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Underachieving Under the Arch

By: Chris Kalna August 27th, 2010

It is really a sad commentary involving St. Louis Cardinal baseball when the team loses two of three games to the perennially pathetic Pittsburgh Pirates and the first contest against the Strasburg-less Washington Nationals in the heat of an agonizingly tight pennant race. But that is what the Redbirds did. After dwindling the Cincinatti Reds' Central Division lead back down to 2 1/2 games the Cardinals underachieved again.

Even though the Nationals and the Pirates have absolutely nothing to play for the rest of the summer besides pride and better a draft pick slot in 2011. They handed the confusing club from St. Louis three humiliating losses in a row. Three losses that truly define this maddening season. Three crucial defeats that may signal the beginning of the end for this talent rich squad.

After Thursday nights loss to the Washington Nationals in extra innings the St. Louis Post Dispatch's front page Cardinal coverage honored Albert Pujol's 400th moonshot of his fabulous career. Making El Hombre the third youngest player to accomplish that milestone in the history of the game behind only sure fire Hall of Famers Alex Rodriguez and Ken Griffey Jr. Congratulations Albert, but it reminded me eerily of the summer of 1998 when Mark McGwire entertained the city by swatting 70 home runs, allowing winning baseball games to take a backseat to the long ball while it road shotgun. I am in no way comparing Pujol's seemingly performance enhancing free accomplishments to Big Mac and the cloud of steroid abuse that forever will follow him. I am suggesting that, while 400 homers was a feat worth mentioning in the sports section, shouldn't the front page have lead with a more appropriate headline. Maybe a headline mentioning the devastating loss just suffered in extra innings pushing the Birds back in the standing to 4 games out?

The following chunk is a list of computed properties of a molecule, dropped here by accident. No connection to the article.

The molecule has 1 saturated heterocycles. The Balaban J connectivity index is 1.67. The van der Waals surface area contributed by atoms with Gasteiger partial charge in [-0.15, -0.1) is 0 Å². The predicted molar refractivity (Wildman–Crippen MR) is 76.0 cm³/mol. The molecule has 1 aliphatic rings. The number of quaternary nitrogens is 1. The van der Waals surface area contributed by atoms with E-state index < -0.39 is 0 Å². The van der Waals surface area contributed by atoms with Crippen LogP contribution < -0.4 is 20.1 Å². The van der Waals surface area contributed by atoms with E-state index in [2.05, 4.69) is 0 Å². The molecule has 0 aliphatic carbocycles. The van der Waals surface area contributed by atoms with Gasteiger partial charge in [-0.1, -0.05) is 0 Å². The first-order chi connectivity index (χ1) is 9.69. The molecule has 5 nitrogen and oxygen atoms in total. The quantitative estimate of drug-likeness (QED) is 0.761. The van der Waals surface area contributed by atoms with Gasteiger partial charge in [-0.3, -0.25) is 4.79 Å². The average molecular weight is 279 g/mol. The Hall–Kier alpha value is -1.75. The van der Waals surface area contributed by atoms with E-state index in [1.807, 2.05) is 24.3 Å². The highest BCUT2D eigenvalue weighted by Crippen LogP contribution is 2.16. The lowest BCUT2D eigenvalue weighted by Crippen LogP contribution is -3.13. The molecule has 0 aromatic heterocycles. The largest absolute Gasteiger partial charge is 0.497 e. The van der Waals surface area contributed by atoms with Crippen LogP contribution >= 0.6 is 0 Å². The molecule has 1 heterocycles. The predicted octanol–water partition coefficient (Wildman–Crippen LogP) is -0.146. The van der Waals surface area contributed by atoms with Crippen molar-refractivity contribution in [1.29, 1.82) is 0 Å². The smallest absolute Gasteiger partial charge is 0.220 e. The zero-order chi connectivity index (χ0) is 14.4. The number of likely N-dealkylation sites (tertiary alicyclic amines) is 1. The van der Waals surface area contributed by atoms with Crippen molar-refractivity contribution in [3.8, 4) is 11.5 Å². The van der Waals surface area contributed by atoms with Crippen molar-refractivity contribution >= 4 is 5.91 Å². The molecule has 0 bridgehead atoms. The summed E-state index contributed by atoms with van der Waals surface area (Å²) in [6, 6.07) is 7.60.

I am not intentionally knocking the Post, I have read it and respected it religiously for almost 30 years. It is just a bit disturbing putting an individuals achievements ahead of the team while experiencing a very crucial loss during, a very crucial time. If we were 12 out and the season was a complete loss than it could be justified, but not while the home team is in the middle of its most serious pennant race in over a decade. Not while the Reds are cruising like a disturbing Iranian missile and we are falling faster than the stock market.

What is the reason this baseball team has been riddled with sloppy play and inconsistency? Poor fielding and even poorer base running. Mediocre relief pitching and some of the absolute worst RISP hitting. Steven Hawking would have a better chance at driving in a runner in scoring position than some of the Cardinals. You know, because he "drives" a wheel chair and talks in a cool robotic computer simulated voice. I know that should not be funny, but neither is this completely frustrating season!